WASHINGTON – Majority Leader Bill Frist intends to seek Senate passage of immigration legislation by Memorial Day, hoping to revive a bill that tightens border security and gives millions of illegal immigrants a chance at citizenship, Republicans said yesterday.
In a gesture to conservative critics of the measure, Frist and other Republicans intend to seek roughly $2 billion in immediate additional spending for border protection.
Republicans said the money would allow for training of Border Patrol agents, construction of detention facilities for immigrants caught entering the country illegally, the purchase of helicopters and surveillance aircraft and construction of a fence in high-traffic areas.
GOP aides spoke on condition of anonymity, saying they did not want to pre-empt a formal announcement.
A sweeping immigration bill was gridlocked as lawmakers left town two weeks ago after Frist and Senate Democratic leader Harry Reid of Nevada failed to agree on a procedure for voting on amendments sought by Republicans opposed to the bill.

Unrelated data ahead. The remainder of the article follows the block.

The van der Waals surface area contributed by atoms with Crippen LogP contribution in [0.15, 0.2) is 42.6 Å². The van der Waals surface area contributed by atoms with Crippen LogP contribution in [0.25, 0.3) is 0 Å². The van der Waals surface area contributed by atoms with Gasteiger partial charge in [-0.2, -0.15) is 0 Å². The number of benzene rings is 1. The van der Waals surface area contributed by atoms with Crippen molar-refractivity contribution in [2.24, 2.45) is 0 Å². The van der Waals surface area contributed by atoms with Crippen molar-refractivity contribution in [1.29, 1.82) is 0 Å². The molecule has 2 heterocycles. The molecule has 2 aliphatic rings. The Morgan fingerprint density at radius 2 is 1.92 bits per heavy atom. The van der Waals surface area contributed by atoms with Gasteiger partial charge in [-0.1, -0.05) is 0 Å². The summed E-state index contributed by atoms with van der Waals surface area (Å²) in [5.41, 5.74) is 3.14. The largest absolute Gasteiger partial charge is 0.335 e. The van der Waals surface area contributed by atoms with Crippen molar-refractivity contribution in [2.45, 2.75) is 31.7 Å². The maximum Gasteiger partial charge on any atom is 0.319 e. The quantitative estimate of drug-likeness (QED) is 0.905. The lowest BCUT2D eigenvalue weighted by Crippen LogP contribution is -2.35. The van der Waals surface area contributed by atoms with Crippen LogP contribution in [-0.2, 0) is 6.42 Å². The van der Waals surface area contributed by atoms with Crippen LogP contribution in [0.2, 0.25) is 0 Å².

House Republicans have passed a bill that is limited to border security, but leaders have recently signaled they would be receptive to broader legislation.
The measure at the center of the Senate stalemate would create a complex set of regulations for the estimated 11 million immigrants in the country illegally.
Officials said an estimated 9 million of them, those who could show they had been in the United States for more than two years, eventually would become eligible for citizenship under the proposal.